The UK economy saw another dram of possibly good news today, following on last week’s unexpectedly strong UK services PMI data. February industrial production rose 1.o% month-on-month, while manufacturing picked up 0.8% from January. That was way more than analysts expected—and much better than January, when both measures contracted markedly. Because the two combined make up a little more than one-fifth of the UK economy (services contribute around three-quarters of GDP, with a teeny fraction allotted to agriculture), these are critical measures of the UK’s economic health. Here’s how they look in chart form, via Markit:
But as you can see, these data are really quite erratic. And that’s a reminder that optimism about these figures is at this point little more than a silver-lining reading of the situation. For one thing, the Office for National Statistics slashed its January estimate for manufacturing growth from -1.5% to -1.9%. So that not only means that February’s data is rising off a very low base, but it should also mute confidence in the data themselves.
In addition, we’re still looking at year-on-year declines for both measures. While there might be a hint that that’s moderating, that deterioration has been fairly consistent over the last 14 or so months:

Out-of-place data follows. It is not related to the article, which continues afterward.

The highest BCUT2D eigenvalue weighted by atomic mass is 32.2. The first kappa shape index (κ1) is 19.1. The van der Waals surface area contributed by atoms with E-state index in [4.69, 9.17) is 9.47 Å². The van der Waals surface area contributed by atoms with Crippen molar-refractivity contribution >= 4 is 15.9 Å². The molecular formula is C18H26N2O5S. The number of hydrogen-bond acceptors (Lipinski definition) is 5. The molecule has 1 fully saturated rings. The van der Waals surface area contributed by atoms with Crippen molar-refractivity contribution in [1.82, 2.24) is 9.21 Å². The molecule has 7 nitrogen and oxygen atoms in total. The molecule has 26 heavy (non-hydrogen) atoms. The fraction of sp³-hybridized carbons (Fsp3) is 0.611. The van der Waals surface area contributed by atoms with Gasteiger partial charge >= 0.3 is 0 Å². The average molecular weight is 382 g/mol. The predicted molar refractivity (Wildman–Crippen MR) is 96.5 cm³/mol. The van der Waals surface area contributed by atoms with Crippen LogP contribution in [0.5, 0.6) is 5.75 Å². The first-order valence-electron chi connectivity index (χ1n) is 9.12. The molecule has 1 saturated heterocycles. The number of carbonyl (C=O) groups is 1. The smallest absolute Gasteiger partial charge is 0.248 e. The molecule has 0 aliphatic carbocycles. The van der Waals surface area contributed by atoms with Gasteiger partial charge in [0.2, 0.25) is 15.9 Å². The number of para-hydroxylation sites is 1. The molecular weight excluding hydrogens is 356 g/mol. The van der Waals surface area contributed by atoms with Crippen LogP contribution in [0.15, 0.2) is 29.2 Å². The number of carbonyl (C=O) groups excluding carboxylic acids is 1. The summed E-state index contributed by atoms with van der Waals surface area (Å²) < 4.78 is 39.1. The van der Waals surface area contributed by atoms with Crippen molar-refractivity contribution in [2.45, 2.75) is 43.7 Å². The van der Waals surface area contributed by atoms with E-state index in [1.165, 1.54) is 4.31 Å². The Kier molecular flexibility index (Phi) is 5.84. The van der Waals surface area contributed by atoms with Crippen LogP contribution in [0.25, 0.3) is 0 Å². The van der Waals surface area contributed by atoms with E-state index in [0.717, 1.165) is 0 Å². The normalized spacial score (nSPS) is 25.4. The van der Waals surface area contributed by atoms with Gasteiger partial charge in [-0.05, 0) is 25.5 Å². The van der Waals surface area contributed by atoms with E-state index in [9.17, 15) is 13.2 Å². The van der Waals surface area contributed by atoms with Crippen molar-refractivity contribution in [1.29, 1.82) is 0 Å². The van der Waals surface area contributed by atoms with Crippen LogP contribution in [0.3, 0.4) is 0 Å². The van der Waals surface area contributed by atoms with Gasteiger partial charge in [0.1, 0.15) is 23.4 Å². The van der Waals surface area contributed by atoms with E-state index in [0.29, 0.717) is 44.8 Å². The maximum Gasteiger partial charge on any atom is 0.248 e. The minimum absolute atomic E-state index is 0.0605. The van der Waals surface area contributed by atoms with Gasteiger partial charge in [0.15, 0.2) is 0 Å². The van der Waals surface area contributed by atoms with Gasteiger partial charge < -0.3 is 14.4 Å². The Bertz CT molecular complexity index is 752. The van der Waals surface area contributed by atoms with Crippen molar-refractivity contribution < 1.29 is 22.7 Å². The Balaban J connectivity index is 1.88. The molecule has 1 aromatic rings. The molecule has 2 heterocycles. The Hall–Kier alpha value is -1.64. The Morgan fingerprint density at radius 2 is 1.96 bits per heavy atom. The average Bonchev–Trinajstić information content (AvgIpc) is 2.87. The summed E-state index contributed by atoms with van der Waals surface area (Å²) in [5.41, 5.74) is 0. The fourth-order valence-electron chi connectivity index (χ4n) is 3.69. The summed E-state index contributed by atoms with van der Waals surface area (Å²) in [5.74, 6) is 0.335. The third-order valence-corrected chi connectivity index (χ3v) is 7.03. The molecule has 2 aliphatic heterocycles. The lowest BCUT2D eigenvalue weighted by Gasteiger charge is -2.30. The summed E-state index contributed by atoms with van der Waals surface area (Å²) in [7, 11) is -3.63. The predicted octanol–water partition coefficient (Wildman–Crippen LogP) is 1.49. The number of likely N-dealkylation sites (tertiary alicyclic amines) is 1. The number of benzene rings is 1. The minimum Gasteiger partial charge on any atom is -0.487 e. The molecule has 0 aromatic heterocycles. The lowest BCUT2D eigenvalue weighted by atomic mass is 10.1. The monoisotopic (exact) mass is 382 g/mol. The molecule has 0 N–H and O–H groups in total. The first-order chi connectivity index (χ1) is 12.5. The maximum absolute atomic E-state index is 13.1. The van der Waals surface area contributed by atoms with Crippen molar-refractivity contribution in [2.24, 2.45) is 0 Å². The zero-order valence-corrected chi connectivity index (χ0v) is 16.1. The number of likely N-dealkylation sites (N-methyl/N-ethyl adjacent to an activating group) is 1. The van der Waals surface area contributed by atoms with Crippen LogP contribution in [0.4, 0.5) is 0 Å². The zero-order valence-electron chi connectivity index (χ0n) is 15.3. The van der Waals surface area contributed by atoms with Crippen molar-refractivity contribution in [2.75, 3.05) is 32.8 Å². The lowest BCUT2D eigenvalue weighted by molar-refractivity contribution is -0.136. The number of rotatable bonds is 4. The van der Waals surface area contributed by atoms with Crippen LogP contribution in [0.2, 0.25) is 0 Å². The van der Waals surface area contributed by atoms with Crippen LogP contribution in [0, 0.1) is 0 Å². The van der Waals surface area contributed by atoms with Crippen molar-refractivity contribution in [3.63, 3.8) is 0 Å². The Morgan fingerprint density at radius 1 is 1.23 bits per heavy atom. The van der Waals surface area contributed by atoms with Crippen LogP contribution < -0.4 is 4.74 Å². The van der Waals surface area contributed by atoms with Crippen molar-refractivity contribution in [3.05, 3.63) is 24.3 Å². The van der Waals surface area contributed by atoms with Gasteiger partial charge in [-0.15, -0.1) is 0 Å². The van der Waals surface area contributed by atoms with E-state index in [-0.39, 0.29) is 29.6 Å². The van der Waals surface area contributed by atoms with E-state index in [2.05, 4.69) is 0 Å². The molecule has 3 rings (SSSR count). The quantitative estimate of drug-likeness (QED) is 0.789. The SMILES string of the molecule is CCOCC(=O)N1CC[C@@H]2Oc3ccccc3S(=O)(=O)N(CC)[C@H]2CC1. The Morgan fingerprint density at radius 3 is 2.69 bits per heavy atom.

Finally, though, comes UK’s trade balance, which grew to a deficit of £3.6 billion in February, from £2.5 billion in January. The deficit in goods slipped to £9.4 billion, from £8.2 billion. Exports to the US fell by £329 million—part of a 4.7% drop in exports to non-EU countries, extending a slump that began in October 2011, said the ONS (pdf). The good news was that services posted a surplus of £5.8 billion, in keeping with the uptrend in that critical engine of the UK economy. Here’s what the goods deficit looked like:
Based on today’s and other data, Markit expects that the UK economy grew between 0.1% and 0.2% in the first quarter of 2013, after a 0.3% contraction in Q4 2012. That optimism helped bump the sterling up to a six-week high against the dollar. However, the continuing erosion of demand for UK exports keeps the possibility of a triple-dip recession too close for much comfort.